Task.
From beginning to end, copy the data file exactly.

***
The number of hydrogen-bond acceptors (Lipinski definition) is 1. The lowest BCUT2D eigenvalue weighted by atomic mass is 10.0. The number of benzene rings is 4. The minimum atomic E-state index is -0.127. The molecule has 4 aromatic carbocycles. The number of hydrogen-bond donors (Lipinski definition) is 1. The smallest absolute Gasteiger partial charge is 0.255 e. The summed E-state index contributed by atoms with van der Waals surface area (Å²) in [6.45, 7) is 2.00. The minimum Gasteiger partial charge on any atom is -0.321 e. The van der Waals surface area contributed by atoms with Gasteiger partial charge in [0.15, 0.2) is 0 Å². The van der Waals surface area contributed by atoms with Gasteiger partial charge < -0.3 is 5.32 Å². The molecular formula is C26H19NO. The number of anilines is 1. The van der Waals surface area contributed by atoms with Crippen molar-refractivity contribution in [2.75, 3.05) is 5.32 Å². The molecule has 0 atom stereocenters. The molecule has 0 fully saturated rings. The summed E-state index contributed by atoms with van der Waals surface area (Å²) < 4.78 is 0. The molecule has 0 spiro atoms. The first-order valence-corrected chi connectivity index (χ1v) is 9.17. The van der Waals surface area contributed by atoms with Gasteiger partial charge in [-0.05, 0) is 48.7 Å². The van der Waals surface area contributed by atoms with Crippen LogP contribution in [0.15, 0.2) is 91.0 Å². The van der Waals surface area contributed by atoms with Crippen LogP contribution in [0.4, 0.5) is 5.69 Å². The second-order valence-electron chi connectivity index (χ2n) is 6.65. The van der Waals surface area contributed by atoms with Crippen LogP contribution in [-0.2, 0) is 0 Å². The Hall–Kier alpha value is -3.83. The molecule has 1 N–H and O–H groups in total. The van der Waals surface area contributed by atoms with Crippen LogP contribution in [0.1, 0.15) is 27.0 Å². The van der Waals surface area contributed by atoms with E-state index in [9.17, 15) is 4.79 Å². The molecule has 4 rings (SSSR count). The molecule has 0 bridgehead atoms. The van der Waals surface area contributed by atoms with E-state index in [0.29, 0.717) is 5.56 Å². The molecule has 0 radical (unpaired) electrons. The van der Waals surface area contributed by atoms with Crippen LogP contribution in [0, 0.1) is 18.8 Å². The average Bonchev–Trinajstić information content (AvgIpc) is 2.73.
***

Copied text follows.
The number of hydrogen-bond acceptors (Lipinski definition) is 1. The lowest BCUT2D eigenvalue weighted by atomic mass is 10.0. The number of benzene rings is 4. The minimum atomic E-state index is -0.127. The molecule has 4 aromatic carbocycles. The number of hydrogen-bond donors (Lipinski definition) is 1. The smallest absolute Gasteiger partial charge is 0.255 e. The summed E-state index contributed by atoms with van der Waals surface area (Å²) in [6.45, 7) is 2.00. The minimum Gasteiger partial charge on any atom is -0.321 e. The van der Waals surface area contributed by atoms with Gasteiger partial charge in [0.15, 0.2) is 0 Å². The van der Waals surface area contributed by atoms with Gasteiger partial charge < -0.3 is 5.32 Å². The molecular formula is C26H19NO. The number of anilines is 1. The van der Waals surface area contributed by atoms with Crippen molar-refractivity contribution in [2.75, 3.05) is 5.32 Å². The molecule has 0 atom stereocenters. The molecule has 0 fully saturated rings. The summed E-state index contributed by atoms with van der Waals surface area (Å²) < 4.78 is 0. The molecule has 0 spiro atoms. The first-order valence-corrected chi connectivity index (χ1v) is 9.17. The van der Waals surface area contributed by atoms with Gasteiger partial charge in [-0.05, 0) is 48.7 Å². The van der Waals surface area contributed by atoms with Crippen LogP contribution in [0.15, 0.2) is 91.0 Å². The van der Waals surface area contributed by atoms with Crippen LogP contribution in [0.4, 0.5) is 5.69 Å². The second-order valence-electron chi connectivity index (χ2n) is 6.65. The van der Waals surface area contributed by atoms with Crippen LogP contribution in [-0.2, 0) is 0 Å². The Hall–Kier alpha value is -3.83. The molecule has 1 N–H and O–H groups in total. The van der Waals surface area contributed by atoms with Crippen LogP contribution in [0.1, 0.15) is 27.0 Å². The van der Waals surface area contributed by atoms with E-state index in [9.17, 15) is 4.79 Å². The molecule has 4 rings (SSSR count). The molecule has 0 bridgehead atoms. The van der Waals surface area contributed by atoms with E-state index in [0.29, 0.717) is 5.56 Å². The molecule has 0 radical (unpaired) electrons. The van der Waals surface area contributed by atoms with Crippen LogP contribution in [0, 0.1) is 18.8 Å². The average Bonchev–Trinajstić information content (AvgIpc) is 2.73.